(I work in a high-end high street women’s clothing store. We also sell accessories. Like most UK stores, we do not accept returns on earrings for any reasons, bar them being defective. We’ve just entered the mid-season sale period, where a lot of our jewellery is now 70% off. A fair amount of customers are returning and rebuying items to get the discounted price.)

    Customer: “I want to return this set of earrings and rebuy them.”

    Me: “I’m sorry. Store policy says we’re not allowed to accept returns on any earrings, unless they’re defective. Even though you’re wanting to rebuy them, I cannot process the return.”

    Customer: “I WANT TO RETURN THEM!”

    Me: “I’m sorry; I’m not allowed to do that.”

    Customer: “Yes, you are! You’re just saying that because you don’t want to give me the sale price!”

    Me: “I’m sorry you feel that way, and I assure you we do allow returning and rebuying. We just can’t accept returns on earrings unless they defective in some way.”

    Customer: “I want to talk to someone else!”

    (I get my assistant manager, who comes over and relays what I’ve just told the customer.)

    Assistant Manager: “I’m sorry, we can’t accept the return on them unless they’re defective.”

    (The customer drops the earrings on the floor, then stomps on them. She picks them up and puts them on the counter.)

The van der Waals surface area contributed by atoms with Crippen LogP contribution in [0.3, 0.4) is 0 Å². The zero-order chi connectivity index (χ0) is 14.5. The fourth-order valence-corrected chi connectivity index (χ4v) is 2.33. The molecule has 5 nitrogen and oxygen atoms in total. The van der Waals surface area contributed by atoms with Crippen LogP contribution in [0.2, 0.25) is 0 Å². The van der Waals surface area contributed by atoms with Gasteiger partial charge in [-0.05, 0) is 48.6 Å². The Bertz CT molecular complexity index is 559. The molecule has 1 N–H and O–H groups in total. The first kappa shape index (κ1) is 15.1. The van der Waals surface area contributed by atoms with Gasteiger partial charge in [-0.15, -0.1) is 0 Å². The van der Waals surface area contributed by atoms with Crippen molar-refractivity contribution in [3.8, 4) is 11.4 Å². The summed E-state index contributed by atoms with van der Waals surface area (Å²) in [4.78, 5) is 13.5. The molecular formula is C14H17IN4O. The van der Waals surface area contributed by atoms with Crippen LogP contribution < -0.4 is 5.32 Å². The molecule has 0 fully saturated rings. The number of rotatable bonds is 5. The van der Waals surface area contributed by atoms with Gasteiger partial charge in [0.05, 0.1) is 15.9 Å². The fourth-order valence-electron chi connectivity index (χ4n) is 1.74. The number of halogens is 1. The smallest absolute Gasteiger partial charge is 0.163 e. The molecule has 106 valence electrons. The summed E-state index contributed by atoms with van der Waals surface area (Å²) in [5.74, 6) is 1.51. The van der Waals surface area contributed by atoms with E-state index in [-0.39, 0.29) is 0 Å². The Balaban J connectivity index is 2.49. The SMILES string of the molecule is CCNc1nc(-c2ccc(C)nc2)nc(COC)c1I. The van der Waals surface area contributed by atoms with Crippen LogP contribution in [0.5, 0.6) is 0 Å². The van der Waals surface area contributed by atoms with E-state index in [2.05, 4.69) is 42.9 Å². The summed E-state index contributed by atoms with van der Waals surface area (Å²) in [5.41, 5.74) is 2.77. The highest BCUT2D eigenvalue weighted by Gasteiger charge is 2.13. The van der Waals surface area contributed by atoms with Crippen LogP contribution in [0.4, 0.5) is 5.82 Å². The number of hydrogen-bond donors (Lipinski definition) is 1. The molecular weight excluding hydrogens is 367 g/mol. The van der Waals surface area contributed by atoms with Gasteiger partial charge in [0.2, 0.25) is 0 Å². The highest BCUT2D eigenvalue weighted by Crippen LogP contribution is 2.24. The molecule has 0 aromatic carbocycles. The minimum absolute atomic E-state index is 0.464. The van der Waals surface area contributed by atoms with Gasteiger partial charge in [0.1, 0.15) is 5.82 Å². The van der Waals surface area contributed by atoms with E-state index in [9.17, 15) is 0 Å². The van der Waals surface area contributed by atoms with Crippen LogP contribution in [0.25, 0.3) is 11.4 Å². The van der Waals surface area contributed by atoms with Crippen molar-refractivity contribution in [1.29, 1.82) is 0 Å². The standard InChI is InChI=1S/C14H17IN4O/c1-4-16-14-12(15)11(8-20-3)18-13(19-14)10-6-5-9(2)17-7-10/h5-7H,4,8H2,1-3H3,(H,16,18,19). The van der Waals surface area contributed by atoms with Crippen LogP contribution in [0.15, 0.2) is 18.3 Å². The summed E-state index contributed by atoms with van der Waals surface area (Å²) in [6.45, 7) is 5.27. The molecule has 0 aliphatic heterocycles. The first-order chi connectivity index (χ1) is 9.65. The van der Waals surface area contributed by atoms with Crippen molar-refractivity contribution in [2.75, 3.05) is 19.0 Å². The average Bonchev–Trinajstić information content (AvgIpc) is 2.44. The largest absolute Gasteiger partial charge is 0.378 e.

Customer: “I want to return these. They’re defective.”

    Assistant Manager: “We don’t accept returns on items that have been damaged purposely by customers.”

    Customer: “You have no proof I broke them. It’s your words against mine, and the customer is ALWAYS right!”

    Assistant Manager: “This may be true in most circumstances. Here, we have CCTV showing you damaged them yourself. I’m sorry. We cannot accept returns on them. Is there anything else you’d like me to help with today?”

    Customer: “MY EARRINGS ARE BROKEN! What am I gonna do with broken earrings?!”

    Me: “Would you like me to dispose of them?”

    (The customer glared at my assistant manager and me, then stormed out.)

    Read You Loud And Unclear

    | Sydney, NSW, Australia | At The Checkout, Bad Behavior, Language & Words

    (One of my coworkers is a quiet, well-spoken man normally, but has an astonishingly loud voice if he wants to shout. My manager is also the shop owner, has a great sense of humor, and likes to let him use that voice in situations.)

    Customer: “A carton of [Brand] cigarettes, please.”

    Coworker: “Yes, sir. What kind?”

    Customer: “[Brand].”

    Coworker: “Yes, sir. Twenties, thirties, mild menthol, filtered or plain?”

    Customer: “[BRAND]!”